A couple of our family members are rather keen cyclists. At the time of writing, a school holiday is looming and a cycling holiday is to be expected. It was interesting that Radio 4 broadcast an interview with Dr Jane Sterling, a Consultant dermatologist at Addenbrooke’s hospital on vulval health in female cyclists not long ago.
I didn’t know there was a problem with vulval health in female cyclists.
It is fairly well recognized that keen male cyclists can experience symptoms such as numbness, erectile dysfunction and impotence. But vulval pain in keen female cyclists is also common and only recognized as a real problem in recent years.
It was in the run up to the London 2012 Olympics when Victoria Pendleton had saddle issues that British Cycling uncovered how major the problem was.
Why does it happen?
It is due to prolonged contact with the saddle with pressure, friction, rubbing and restriction of blood flow to the area. The rubbing and friction can lead to loss of the surface layer of the skin (the epidermis) and the development of blisters and ulcers. Damage to the layer beneath the epidermis (the dermis) where the blood and lymphatic vessels are situated leads to bruising and swelling.
[Baeyens L, Vermeersch E, Bourgeois P. Bicyclist’s vulva: observational study. BMJ 2002;325:138.]
What did British Cycling do?
They put together a group of experts, amongst whom was Dr Sterling, to look at the problem and come up with solutions.
What did they find?
I think the major finding, especially in professional female cyclists, was of the ruling by the UCI (Union Cycliste Internationale) that saddles were only allowed a tilt of less than 2.5 degrees with a 0.5 degree margin of error. Since this discovery, the UCI have since increased the angle of tilt to 9 degrees with a 1 degree margin of error and this has improved matters greatly.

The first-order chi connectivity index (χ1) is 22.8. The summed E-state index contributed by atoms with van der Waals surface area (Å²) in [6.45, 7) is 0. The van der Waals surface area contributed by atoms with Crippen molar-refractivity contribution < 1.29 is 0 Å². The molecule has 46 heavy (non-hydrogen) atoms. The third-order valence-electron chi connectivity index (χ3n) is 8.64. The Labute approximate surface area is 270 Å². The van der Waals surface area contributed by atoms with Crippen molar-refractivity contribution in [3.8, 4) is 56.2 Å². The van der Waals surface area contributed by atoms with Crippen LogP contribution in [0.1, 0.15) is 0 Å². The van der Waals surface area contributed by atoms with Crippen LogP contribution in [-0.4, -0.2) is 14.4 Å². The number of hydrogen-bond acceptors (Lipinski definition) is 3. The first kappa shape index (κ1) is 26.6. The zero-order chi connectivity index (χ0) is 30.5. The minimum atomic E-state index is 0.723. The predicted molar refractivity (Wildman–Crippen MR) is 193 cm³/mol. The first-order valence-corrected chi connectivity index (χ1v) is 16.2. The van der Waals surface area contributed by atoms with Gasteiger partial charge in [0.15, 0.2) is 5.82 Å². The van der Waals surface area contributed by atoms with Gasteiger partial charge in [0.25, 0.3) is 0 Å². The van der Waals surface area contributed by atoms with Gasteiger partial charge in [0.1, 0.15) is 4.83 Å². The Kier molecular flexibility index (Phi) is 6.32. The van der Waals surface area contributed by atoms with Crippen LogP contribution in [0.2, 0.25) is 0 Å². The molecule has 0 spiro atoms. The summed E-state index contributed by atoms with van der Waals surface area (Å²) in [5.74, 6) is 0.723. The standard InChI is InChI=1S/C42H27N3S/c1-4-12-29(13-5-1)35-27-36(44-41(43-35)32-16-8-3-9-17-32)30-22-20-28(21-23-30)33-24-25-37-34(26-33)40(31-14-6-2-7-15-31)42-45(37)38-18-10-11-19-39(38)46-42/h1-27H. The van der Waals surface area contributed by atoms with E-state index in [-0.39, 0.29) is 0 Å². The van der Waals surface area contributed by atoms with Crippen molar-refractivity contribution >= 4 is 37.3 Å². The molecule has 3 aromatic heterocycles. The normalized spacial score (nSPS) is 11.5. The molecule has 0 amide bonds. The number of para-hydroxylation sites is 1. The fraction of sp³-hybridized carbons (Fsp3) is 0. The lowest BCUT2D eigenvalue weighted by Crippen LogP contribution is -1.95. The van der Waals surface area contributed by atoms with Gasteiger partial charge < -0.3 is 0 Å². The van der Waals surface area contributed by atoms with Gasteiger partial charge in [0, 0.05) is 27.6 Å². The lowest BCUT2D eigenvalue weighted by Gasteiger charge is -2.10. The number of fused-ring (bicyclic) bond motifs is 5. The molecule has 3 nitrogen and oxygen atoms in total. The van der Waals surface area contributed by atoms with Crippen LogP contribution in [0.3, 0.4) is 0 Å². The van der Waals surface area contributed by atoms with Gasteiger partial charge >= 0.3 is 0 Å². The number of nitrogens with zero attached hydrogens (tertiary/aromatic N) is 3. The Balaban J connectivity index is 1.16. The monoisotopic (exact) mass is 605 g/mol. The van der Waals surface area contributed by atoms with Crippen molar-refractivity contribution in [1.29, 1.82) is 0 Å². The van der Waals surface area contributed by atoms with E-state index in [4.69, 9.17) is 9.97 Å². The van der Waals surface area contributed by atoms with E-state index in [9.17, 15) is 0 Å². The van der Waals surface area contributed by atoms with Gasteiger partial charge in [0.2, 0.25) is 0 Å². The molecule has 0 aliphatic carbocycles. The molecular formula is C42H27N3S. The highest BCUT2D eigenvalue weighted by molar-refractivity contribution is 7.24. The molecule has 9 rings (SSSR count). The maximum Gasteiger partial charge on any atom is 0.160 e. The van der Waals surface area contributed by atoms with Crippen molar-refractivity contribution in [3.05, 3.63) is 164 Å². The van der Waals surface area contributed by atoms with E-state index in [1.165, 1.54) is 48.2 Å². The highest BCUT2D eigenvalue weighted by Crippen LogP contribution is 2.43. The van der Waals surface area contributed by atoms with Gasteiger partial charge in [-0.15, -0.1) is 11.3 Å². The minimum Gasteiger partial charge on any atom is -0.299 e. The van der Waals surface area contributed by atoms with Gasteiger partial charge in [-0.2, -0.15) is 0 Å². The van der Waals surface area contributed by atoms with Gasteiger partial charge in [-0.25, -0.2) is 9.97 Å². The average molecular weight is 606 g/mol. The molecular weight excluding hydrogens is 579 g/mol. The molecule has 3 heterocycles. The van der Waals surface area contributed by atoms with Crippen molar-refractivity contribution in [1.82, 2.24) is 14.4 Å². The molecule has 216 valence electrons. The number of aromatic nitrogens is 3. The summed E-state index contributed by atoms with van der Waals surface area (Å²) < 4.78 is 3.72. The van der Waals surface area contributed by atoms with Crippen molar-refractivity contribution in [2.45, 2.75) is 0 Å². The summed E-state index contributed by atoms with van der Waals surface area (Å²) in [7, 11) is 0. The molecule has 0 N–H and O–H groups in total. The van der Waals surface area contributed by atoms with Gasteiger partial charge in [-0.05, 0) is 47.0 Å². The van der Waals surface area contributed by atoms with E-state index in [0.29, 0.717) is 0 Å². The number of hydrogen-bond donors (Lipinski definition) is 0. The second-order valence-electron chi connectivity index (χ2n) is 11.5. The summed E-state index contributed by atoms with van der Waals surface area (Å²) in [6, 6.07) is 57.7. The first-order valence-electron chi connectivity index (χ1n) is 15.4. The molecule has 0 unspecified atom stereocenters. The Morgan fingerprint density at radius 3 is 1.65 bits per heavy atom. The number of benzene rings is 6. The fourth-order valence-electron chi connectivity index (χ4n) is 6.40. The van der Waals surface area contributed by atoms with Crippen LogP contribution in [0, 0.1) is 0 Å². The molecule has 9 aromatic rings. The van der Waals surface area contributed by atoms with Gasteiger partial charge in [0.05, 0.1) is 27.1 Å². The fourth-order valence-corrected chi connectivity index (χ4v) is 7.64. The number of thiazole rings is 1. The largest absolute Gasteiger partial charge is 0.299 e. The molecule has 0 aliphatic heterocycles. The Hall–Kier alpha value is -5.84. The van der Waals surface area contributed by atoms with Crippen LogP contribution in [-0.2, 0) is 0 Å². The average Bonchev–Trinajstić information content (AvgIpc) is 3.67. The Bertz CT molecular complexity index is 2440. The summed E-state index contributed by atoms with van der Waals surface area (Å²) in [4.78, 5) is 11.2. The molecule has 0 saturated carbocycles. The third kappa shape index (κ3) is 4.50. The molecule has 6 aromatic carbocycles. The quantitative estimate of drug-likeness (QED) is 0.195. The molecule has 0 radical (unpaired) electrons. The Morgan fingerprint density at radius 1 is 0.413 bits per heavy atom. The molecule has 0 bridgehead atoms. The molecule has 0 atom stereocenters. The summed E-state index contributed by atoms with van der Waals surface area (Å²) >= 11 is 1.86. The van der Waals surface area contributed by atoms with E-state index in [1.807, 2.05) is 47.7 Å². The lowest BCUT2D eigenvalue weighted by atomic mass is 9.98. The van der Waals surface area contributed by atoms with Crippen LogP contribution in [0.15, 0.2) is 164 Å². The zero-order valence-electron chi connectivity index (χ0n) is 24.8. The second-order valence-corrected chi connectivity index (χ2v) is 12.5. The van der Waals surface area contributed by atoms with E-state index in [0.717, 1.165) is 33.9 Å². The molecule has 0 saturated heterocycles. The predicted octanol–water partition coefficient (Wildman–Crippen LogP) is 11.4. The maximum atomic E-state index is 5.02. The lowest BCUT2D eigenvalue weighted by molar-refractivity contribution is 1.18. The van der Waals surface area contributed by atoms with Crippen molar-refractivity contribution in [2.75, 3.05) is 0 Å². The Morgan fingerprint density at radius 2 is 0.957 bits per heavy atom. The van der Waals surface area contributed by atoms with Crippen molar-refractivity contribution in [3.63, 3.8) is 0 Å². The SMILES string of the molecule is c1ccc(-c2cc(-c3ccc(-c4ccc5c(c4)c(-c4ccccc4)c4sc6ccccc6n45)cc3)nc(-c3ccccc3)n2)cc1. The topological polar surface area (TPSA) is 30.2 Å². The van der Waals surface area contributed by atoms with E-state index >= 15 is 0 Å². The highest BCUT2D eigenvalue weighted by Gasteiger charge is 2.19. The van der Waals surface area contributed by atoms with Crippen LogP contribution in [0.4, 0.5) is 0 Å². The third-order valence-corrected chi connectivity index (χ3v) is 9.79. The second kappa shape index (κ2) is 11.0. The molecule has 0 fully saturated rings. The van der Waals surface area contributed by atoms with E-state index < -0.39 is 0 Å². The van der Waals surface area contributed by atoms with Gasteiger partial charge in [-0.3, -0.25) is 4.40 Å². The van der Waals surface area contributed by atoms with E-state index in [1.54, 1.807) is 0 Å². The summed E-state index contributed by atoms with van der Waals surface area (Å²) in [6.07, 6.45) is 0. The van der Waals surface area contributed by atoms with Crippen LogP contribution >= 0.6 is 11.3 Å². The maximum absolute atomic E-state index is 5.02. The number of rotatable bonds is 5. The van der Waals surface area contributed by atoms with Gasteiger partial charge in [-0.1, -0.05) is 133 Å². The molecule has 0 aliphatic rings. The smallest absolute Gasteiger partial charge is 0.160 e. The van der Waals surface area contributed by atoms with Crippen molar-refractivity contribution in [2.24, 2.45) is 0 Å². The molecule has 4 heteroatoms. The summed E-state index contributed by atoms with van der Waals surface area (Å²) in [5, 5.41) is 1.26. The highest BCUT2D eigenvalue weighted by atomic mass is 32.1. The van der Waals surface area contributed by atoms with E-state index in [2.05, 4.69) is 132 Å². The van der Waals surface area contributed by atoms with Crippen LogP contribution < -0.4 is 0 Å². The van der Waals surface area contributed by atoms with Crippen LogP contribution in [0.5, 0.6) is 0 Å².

But I’m not a professional cyclist and I still get problems.
There are other things you can do.
The type of saddle you have can make a difference. A small study in 2002 in men showed that cycling with different saddles, more importantly one that was wide enough to prevent compression of the arteries of the seat area (the perineum) was key.
[Schwarzer U, Sommer F, Klotz T et al. Cycling and penile oxygen pressure: the type of saddle matters. Eur Urol 2002;41:139-43.]
Your posture on the bike is also important; a more horizontal sitting posture ie the more stretched out on the bike you are, is associated with more pressure on the genital area and hence reduction of blood flow. A cyclist riding with her body at 30 degrees to the horizontal can experience as much as 70% reduction in blood supply to the genitals. Standing up on the pedals or alternatively cycling on a reclining bike showed resolution of the pressure and improvement in blood supply to the area.
[Sommer F, Goldstein I, Korda JB. Bicycle riding and erectile dysfunction: a review. J Sex Med 2010;7:2346-58.]
It’s also important to use chamois cream and not wear underwear under cycling shorts as they prevent the technical cycling fabrics from working and trap a layer of moisture next to the skin.
It’s also important to remove sweaty cycling shorts after cycling. They can increase friction on the skin and are a breeding ground for bacteria. Wearing loose clothing after can aid drying and airflow.
Pubic hair is protective to the genital area. It prevents against friction and helps sweat evaporate away from the skin in the area. Waxing, shaving and depilatory creams can damage the top layers of skin and increase the risk of developing ingrowing hairs and infections of the hair follicles.
Gentle washing of the area using soap substitutes (British Cycling recommend Dermol 500) and rinsing well with plain water are recommended. Scrubbing, using exfoliators, sponges and flannels are not recommended as they will irritate the top layers of the skin. When drying the area, pat dry and don’t rub. Use of an unperfumed moisturizer can also help improve skin barrier function.
Don’t ignore any problems if they should occur. Check yourself regularly and get your bike checked at your local bike shop to ensure that it is correctly fit to your body size or adjusted accordingly.
Dr Sandy Flann, Consultant Dermatologist